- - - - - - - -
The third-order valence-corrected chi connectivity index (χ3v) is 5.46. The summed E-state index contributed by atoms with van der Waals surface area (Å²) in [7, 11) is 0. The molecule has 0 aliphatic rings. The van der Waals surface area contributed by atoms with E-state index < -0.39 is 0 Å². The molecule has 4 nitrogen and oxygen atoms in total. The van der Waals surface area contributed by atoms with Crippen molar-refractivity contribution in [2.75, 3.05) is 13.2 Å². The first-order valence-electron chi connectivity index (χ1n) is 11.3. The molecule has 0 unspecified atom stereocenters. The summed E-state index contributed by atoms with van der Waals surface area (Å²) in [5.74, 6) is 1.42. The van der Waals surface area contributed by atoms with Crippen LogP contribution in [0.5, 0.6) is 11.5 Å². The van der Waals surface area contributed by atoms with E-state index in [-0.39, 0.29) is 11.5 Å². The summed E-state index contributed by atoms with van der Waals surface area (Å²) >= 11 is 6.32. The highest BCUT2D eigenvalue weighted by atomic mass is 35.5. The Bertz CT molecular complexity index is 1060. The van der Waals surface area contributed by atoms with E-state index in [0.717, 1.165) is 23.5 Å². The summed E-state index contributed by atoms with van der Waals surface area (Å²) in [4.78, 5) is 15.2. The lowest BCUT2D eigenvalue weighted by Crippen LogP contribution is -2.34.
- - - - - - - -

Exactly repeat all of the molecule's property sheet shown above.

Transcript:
The third-order valence-corrected chi connectivity index (χ3v) is 5.46. The summed E-state index contributed by atoms with van der Waals surface area (Å²) in [7, 11) is 0. The molecule has 0 aliphatic rings. The van der Waals surface area contributed by atoms with E-state index < -0.39 is 0 Å². The molecule has 4 nitrogen and oxygen atoms in total. The van der Waals surface area contributed by atoms with Crippen molar-refractivity contribution in [2.75, 3.05) is 13.2 Å². The first-order valence-electron chi connectivity index (χ1n) is 11.3. The molecule has 0 unspecified atom stereocenters. The summed E-state index contributed by atoms with van der Waals surface area (Å²) in [5.74, 6) is 1.42. The van der Waals surface area contributed by atoms with Crippen LogP contribution in [0.5, 0.6) is 11.5 Å². The van der Waals surface area contributed by atoms with E-state index in [-0.39, 0.29) is 11.5 Å². The summed E-state index contributed by atoms with van der Waals surface area (Å²) >= 11 is 6.32. The highest BCUT2D eigenvalue weighted by atomic mass is 35.5. The Bertz CT molecular complexity index is 1060. The van der Waals surface area contributed by atoms with E-state index in [0.717, 1.165) is 23.5 Å². The summed E-state index contributed by atoms with van der Waals surface area (Å²) in [4.78, 5) is 15.2. The lowest BCUT2D eigenvalue weighted by Crippen LogP contribution is -2.34.